If you're concerned about the environment and risks of exposure to toxic household chemicals, using USDA organic certified dish detergent can help. As consumer demand for safe, all-natural cleaning products increases, companies are creating more and more organic and environmentally safe products, including dish soap.
Organic Dish Detergent Brands
You can find dish soap that is certified organic at many large grocery or big box stores, your local health-food store or online. When choosing organic dish detergent, keep in mind that not all products may be one hundred percent organic. Here are some options to consider:
Green Shield Organics
Green Shield Organic's Lemongrass Automatic Dish Detergent is a pleasantly scented dish detergent. It's earned USDA certified organic status and is certified PETA friendly. The product received an "A" rating in the Environmental Working Group's Guide to Healthy Cleaning. A 32 ounce bottle costs $5.99 plus shipping.
Most of Vermont Soap's products are USDA certified organic, including their Liquid Sunshine Cleaner. This mild yet effective cleanser is perfect for washing even the dirtiest dishes. It contains no harsh products whatsoever. In fact, the cleaner is so mild, it can even be used as a body wash.
Satisfied customers on Vermont Soap's website gave the product a five star rating for its versatility and effectiveness. Prices range from $6.49 for an eight ounce bottle to $49.00 for a one gallon jug, plus shipping.
Another product offered by this same company is the Vermont Soap Castile Liquid Soap. This soap is a great option for sparkling clean dishes. The soap's formula includes aloe vera and olive oils to help soften dishwater-exposed hands. Available scents include:
- Tea tree
Vermont Soap customers also give the product positive reviews for its chemical-free cleaning abilities. The soap is available in a variety of sizes from an eight ounce bottle for $6.49 to a one gallon jug for $49.00, plus shipping.
Dr. Bronner's USDA Organic Liquid Castile Soap is a great option. While many use Castile soap to cleanse the skin, it also makes a great dishwashing liquid and all-purpose cleaner. Dr. Bronner's offers a handy cheat sheet with dilution recipes for dishwashing and other uses.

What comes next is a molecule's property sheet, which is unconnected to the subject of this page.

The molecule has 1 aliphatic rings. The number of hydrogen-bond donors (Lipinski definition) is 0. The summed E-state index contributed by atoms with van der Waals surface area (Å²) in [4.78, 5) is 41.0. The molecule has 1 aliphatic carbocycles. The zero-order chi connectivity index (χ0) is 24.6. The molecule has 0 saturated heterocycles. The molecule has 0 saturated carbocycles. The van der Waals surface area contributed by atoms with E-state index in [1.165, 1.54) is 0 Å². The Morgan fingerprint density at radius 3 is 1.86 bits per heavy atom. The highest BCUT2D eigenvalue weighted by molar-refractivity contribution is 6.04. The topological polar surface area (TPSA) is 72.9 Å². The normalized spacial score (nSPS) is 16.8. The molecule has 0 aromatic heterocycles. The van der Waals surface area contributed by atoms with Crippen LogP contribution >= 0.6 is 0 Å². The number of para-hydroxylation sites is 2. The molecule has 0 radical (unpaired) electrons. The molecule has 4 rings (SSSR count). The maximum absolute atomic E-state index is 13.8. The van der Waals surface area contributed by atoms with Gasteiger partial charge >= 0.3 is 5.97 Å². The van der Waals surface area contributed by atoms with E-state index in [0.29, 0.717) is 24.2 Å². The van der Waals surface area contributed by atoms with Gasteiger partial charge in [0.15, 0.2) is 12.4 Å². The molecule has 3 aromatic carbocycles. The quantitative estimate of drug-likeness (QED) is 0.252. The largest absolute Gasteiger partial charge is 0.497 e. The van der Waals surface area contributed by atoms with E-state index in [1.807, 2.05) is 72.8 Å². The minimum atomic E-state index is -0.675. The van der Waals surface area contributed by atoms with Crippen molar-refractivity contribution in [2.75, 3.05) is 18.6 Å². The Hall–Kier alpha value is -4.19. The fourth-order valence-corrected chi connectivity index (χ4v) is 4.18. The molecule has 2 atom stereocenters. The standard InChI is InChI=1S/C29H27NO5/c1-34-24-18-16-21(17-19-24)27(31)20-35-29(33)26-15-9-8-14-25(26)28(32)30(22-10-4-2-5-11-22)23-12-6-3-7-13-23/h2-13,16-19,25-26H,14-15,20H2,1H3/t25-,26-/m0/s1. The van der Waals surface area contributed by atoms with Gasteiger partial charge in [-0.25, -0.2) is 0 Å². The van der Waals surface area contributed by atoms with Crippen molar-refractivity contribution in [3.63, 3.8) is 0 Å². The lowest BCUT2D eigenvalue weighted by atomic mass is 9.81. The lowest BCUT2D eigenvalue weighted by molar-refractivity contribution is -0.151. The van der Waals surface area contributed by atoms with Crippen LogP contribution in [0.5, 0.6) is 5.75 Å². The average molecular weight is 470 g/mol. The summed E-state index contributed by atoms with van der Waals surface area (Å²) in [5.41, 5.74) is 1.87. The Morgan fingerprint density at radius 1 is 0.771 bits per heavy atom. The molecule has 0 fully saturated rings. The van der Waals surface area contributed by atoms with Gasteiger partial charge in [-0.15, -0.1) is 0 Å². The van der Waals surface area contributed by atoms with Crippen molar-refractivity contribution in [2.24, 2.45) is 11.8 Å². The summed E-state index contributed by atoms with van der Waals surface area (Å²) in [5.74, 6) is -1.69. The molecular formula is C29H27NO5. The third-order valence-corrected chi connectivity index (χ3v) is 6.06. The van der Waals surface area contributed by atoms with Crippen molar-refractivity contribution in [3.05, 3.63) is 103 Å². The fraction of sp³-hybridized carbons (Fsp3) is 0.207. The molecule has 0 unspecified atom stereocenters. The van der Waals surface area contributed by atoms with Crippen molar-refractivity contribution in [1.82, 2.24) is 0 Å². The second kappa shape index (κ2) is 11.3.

Passionate Homemaking blog offers tips on using the soap to wash dishes. The soap is available in:
- Baby mild
- Tea tree scents
Sizes and prices range from a two ounce bottle for $2.99 to a one gallon jug for $59.99, plus shipping.
Make Your Own
If your budget doesn't allow for buying organic products, or if you can't seem to locate any organic dish soap near you, try making your own. Mixing up a batch of all-natural dish soap can be every bit as effective as commercial brands. Plus, when you choose to make your own dish soap, you're always aware of exactly what you put into it.
Since many detergents have a base of liquid Castile soap, try finding unscented, organic, liquid Castile soap at your local store. You can use it to make your own organic liquid detergent. Sustain, Create and Flow offers a natural dish soap recipe that uses Castile soap, washing soda and essential oils.
You can also use leftover scraps of organic bar soap to make your own detergent. Grate or mash about 2 cups of the soap as best you can, and add 2 cups of warm water. Let the mixture sit overnight, and stir it well in the morning. Add 1/2 cup of organic lemon juice or vinegar to the soap, and shake it well before using.
Many common ingredients found in household cleaners are shown to irritate the skin and eyes, cause respiratory issues, and some are shown to be carcinogens. In addition, many cleaning chemicals damage the air and the environment. Cleaners that use natural botanicals are as effective as their potentially toxic counterparts. Going green when you clean is a great way to avoid these risks and lesson your carbon footprint.